Hey, that's a great idea! See also Wiktionary:Votes/2007-06/Expand default namespaces for searches for mostly off-topic discussion of other ways to beef up that page. DAVilla 22:53, 8 June 2007 (UTC)

Random page

It seems somewhat pointless to have a random page section which can link to words from any language. The only function for a random page capability in Wiktionary would be to learn new words from the language which you speak, or desire to speak, and not from other languages. I think it would be a good idea to have the ability to view random pages from one's desired language only, english, spanish, etc. But as I am browsing for words I don't know, I find that I must first go through many words languages I don't quite care to see.

Would this kind of idea be possible to put in to use?

-- 01:46, 7 June 2007 (UTC)

Or (to pick a language other than English.)
--Connel MacKenzie 03:21, 7 June 2007 (UTC)
To anyone using the old interface: the language parameter changed recently, from the 639-2 code, to the full language name instead. For example, instead of "lang=ru" use "lang=Russian"; instead of "lang=gae" use "lang=Scottish_Gaelic", etc. --Connel MacKenzie 06:04, 7 June 2007 (UTC)
Would it be possible to change the button on that into a link instead so that we who are using firefox may open the random page in a new tab? \Mike 06:26, 7 June 2007 (UTC)
Perhaps this should move to the grease pit. Anyone object to me replacing the "Random page" link, with a link to this in MediaWiki:Monobook.js, pulling the user's default language from Special:Preferences? Or should I add it as a separate link, and override ALT-X? (Or some combination thereof?) --Connel MacKenzie 06:29, 7 June 2007 (UTC)
At minimum, another link is a good idea, provided you de-MacKenzie-ize the page. (Sorry for using a circumfix.) But replacing the link would be much nicer, if you'd just be sure to keep the any-random-page utility accessible somewhere, perhaps by selection of "any language" on the drop-down, which would link back to the Special page here, or however that works. DAVilla 15:50, 7 June 2007 (UTC)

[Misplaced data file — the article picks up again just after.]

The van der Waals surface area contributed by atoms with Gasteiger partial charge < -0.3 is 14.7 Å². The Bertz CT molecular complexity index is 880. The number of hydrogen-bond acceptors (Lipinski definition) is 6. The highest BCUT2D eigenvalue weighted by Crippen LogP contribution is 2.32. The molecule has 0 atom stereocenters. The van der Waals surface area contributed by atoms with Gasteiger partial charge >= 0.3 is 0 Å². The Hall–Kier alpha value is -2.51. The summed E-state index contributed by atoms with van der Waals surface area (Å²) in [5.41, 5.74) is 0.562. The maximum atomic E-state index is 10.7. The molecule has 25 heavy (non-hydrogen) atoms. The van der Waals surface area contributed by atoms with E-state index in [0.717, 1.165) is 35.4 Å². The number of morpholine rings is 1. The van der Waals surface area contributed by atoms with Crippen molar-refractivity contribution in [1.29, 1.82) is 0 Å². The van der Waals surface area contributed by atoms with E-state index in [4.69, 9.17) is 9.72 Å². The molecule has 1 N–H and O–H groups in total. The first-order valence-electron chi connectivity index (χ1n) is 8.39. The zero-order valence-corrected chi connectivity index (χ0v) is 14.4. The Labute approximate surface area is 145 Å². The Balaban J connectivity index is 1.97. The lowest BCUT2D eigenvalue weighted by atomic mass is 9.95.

Perhaps this should move to the grease pit. (Note: de- is the addition of a prefix, -ize is the separate addition of a suffix. An apology is only expected for calling that combination a "circumfix" in English, not for using them together!) :-)   All that aside, I'm not quite sure what you mean, by "de-MacKenzie-ize" it. Are you suggesting we add Hippietrail's "language-aware" extension from and rewrite the Special:Randompage there (if he hasn't already?) Or do you mean I should explore some other magic, rather than trying to do it via toolserver/my server? (BTW, great suggestion, re: 'any language.') --Connel MacKenzie 16:58, 7 June 2007 (UTC)
Oh, sorry for the apology. De-MacKenzie-ize means it shouldn't read "Spanish is listed first because Hippietrail is the one that tests this for me, and he focuses on them." It's not just that me’s a problem—and ideally the text would be editable—it's also the fact that Spanish is listed first! DAVilla 17:16, 7 June 2007 (UTC)
Oh, I see. Instead of "Hippitrail is the only one" it should say "Stephen and Hippietrail..." :-) Spanish does have the next-highest number of definitions entered here, after I guess that comment is a bit misleading. (WT:STATS#Detail.) No, the toolserver page is not part of the Wiki, so there is no way for "anyone" to edit it. If you give me exact wording that should be there, (within reason) I'll be happy to comply. --Connel MacKenzie 08:25, 8 June 2007 (UTC)